- Patients receiving oral iron therapy: Continue treatment for 3–6 months to replenish iron stores. 
See "Diagnostics" in “.”
- Acute blood loss anemia
- Occult bleeding
- : Serum ferritin levels and transferrin saturation levels are normal or increased.
- (esp. in children)
- co-exist with IDA) (may : Serum ferritin levels and transferrin saturation levels are usually normal.
|Iron deficiency anemia||Anemia of chronic disease|
|Ferritin||↓||Normal to ↑|
|Iron||↓||normal to ↓|
|Transferrin saturation||↓||Normal to slightly ↓|
|Soluble transferrin receptor (sTfR)||↑||normal|
The differential diagnoses listed here are not exhaustive.
See also “Special patient groups” for additional recommendations for children and pregnant individuals.
Recommended daily dietary intake of iron 
- The recommended daily intake of iron is calculated based on age, sex, and, in female individuals, gynecologic history (i.e., menstruation, pregnancy, breastfeeding).
- Most individuals achieve adequate intake through the consumption of iron-rich foods, e.g.:
- Vitamin supplements are indicated in individuals unable to consume the recommended amount of iron-rich foods or who have risk factors for IDA.
|Recommended daily iron intake |
|Age||Male individuals||Female individuals|
|≤ 6 months|| |
|7–12 months|| |
|1–3 years|| |
|4–8 years|| |
|9–13 years|| |
|14–18 years|| || |
|19–50 years|| |
|≥ 51 years|| |
Special patient groups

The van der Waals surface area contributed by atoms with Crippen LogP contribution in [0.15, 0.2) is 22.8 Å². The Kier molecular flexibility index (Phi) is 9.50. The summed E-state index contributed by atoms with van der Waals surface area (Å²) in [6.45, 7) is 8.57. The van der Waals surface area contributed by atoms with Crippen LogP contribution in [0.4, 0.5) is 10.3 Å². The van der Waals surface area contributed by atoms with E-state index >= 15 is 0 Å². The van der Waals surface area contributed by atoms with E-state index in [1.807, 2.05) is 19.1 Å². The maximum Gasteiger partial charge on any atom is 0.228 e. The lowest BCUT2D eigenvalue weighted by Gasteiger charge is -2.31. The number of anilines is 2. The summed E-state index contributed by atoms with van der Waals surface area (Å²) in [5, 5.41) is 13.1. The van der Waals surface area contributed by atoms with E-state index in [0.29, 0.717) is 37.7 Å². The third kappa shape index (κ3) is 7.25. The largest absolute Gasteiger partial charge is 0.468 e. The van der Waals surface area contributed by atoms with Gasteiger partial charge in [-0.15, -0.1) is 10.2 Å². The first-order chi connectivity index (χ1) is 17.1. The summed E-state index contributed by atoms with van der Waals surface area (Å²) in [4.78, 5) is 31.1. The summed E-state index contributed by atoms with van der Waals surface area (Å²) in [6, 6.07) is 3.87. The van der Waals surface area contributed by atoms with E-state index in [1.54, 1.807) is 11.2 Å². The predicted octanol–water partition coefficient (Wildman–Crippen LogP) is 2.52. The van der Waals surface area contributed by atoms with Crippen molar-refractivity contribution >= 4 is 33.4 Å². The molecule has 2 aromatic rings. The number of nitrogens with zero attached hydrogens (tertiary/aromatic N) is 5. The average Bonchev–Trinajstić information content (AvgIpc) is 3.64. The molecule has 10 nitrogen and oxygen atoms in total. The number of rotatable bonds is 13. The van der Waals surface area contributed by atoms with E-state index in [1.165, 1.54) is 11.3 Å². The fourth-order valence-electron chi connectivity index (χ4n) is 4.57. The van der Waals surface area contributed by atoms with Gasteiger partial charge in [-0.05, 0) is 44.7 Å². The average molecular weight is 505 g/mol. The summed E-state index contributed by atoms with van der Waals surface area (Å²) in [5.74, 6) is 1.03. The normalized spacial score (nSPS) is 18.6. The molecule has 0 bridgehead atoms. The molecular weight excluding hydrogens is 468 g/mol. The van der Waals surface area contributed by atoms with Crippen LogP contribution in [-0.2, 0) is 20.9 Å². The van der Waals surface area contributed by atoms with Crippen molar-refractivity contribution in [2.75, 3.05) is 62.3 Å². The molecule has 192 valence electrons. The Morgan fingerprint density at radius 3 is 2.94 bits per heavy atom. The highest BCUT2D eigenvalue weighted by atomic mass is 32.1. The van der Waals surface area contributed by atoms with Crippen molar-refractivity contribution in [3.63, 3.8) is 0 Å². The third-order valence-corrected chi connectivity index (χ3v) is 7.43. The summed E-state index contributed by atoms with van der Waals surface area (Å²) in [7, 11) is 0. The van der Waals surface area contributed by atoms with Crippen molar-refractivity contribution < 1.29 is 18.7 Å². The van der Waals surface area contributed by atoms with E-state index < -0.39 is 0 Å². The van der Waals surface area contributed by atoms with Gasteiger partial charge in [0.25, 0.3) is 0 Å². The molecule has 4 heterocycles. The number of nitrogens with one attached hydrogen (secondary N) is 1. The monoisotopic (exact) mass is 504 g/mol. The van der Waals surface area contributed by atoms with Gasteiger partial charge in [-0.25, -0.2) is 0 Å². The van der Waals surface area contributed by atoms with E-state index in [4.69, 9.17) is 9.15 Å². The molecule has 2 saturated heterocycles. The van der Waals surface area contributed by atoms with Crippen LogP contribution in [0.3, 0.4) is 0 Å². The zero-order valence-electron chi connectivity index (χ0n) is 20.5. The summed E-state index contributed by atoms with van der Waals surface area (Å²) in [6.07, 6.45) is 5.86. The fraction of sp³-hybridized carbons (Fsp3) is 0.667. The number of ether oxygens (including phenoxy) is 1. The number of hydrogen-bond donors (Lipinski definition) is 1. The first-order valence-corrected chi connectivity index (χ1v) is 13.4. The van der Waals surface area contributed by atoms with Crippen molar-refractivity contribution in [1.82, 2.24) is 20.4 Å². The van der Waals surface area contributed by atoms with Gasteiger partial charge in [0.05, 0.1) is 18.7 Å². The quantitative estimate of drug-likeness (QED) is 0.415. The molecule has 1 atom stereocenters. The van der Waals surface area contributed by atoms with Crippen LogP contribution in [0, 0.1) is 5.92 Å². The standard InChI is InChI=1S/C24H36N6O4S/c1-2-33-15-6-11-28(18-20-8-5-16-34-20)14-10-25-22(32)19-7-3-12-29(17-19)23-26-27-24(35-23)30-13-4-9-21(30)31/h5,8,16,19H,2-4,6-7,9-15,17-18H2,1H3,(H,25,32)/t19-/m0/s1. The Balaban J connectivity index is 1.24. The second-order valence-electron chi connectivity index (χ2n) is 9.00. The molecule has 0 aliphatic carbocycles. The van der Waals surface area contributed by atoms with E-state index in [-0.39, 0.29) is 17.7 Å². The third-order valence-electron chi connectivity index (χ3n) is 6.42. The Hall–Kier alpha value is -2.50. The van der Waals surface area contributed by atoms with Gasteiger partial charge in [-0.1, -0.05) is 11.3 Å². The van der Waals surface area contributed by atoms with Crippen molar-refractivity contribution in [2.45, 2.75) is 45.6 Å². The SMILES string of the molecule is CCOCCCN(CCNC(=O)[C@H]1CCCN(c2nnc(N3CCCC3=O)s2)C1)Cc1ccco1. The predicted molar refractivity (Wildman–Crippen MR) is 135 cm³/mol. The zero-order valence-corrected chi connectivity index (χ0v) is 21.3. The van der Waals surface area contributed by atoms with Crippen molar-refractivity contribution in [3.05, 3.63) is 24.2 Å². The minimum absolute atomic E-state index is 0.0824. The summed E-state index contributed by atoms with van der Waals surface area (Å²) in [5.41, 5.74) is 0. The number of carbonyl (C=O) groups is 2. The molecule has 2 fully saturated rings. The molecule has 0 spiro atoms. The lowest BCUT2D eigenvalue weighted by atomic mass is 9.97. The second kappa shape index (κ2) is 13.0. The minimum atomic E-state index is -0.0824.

Certain patient groups are at increased risk of both developing IDA and complications resulting from it.
Risk factors for pediatric IDA 
- Prematurity 
- low birth weight) (i.e.,
- Poor dietary intake of iron-fortified or iron-rich foods, e.g.:
- GI bleeding (e.g., )
- Intellectual disability
- Low socioeconomic status, including living in areas with a high prevalence of IDA
IDA is a ristor for . 
- Clinical features of IDA in children are similar to those in adults.
- Commonly asymptomatic 
- Young children can present with irritability or pica. 
- Children with anemia have an increased risk of infections and developmental delay. 
- Guidelines on screening children for IDA vary regarding which children to screen and the frequency of screening.
- Screen children with at set intervals. 
- Consider screening all infants at the 12-month well-child visit. 
- Method 
- Next steps: If anemia is present, verify capillary samples with venous samples and proceed to diagnostics studies.
- Serum CBC to confirm anemia (according to the WHO definition of anemia).
- < 6 months of age: varies depending on age 
- 6–59 months: < 11 g/dL
- 5–11 years: < 11.5 g/dL
- 12–14 years: < 12.0 g/dL
- , e.g.:  to confirm a (recommended for most patients)
In children with mild microcytic or normocytic anemia and a history of poor dietary iron intake, IDA can be presumed and empirically treated. The diagnosis can be confirmed with either a 1 g/dL increase in hemoglobin concentration after 1 month of iron therapy or with confirmatory testing for IDA.